The ultimate journey that any writer takes is an emotional one, and that is what informs the geographical and professional passages you undergo, the moral development you attempt, the intellectual maturity you reach for. Being a writer is exhilarating, demanding, fascinating; it is the most wonderful life, but it can be terribly lonely. In fact, I am still surprised each time by how singular and private the experience of writing is—how this big conversation the writer conducts, and this desire to gobble up the world comes down, finally, to a quiet moment alone.
Excerpts and curios from around the web:
Walt Whitman’s guide to health and better living, the grudge narratives of LIGO scientists, and Lord Byron’s apocalyptic poetry. Plus: Hulu adapts The Handmaid’s Tale for the small screen, and Catherine Nichols explores the character adaptability that makes a novel addictive: “The adaptation technique isn’t just an efficient way of telegraphing psychological depth; it hits the reader like rock n’ roll.”
Anne Carson writes that prose is a house and poetry is the man on fire running through it. I think we managed to convince ourselves that movies can be that house, when really it’s more of an Airbnb. Checking into an Airbnb for the weekend is not the same as living in a house. While you are physically inside of a home, it is temporary, it is free of obligation aside from the implicit agreement that you will effectively not be the man on fire running through it. But owning a home requires sustained and incremental effort: you need to pay the bills, you need to maintain your property. And with that dedication comes intimacy: it’s your house. It’s the place you return to again and again.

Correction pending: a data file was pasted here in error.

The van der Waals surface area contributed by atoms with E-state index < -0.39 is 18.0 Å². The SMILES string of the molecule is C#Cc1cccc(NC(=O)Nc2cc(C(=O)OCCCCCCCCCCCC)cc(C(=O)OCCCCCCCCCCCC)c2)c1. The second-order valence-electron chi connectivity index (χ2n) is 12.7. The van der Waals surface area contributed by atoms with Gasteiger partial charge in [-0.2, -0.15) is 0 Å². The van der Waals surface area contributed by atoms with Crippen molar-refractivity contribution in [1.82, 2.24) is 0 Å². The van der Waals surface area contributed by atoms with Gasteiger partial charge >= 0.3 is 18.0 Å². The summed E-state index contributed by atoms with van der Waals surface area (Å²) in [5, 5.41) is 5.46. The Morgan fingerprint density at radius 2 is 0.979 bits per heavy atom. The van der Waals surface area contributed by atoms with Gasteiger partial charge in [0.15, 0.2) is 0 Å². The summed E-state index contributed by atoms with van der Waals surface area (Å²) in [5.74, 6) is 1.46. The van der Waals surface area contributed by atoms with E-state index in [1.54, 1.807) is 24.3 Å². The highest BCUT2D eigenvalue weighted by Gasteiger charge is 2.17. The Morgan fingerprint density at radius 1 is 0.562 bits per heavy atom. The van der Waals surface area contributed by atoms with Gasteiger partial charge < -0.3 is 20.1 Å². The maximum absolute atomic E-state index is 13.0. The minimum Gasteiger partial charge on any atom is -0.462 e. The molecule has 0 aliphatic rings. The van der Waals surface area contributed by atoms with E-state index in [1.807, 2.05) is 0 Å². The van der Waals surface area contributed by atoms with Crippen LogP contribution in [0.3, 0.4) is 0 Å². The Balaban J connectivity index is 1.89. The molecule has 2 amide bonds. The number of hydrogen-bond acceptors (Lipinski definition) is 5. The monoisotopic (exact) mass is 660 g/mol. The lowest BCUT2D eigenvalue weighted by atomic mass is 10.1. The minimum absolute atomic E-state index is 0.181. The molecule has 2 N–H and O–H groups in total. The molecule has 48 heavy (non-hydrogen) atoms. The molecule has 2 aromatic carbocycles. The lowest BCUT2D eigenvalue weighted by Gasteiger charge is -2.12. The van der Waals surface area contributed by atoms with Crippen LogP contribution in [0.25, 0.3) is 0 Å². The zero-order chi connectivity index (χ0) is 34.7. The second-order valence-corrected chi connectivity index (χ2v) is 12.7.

As Game of Thrones approaches the finale of its fifth season, the show faces an interesting dilemma. It has caught up with its inspiration, George R. R. Martin’s epic fantasy series A Song of Ice and Fire, and is set to outpace it in the upcoming sixth season, venturing into territory that the books have not yet explored. While Martin stated in an April 2015 interview that he hoped the sixth book in the series, The Winds of Winter, would be published before the series premiered in 2016, the likelihood that the seventh book, A Dream of Spring, will be written before the series exhausts the material of The Winds of Winter is close to impossible.
* Kaveh Bassiri *
In recent decades, Farid ud-Din Attar’s 12th-century Persian masterpiece, Manṭeq al-ṭayr, has been the source for three new and revised translations, three illustrated adaptations (two for children), two expensive art books, and a number of theater and film adaptations. These translations and adaptations point to the rising importance of Attar’s poem in the English language. They are in conversation with Attar’s poem, bringing fresh and multifarious interpretations while building new homes for it in English.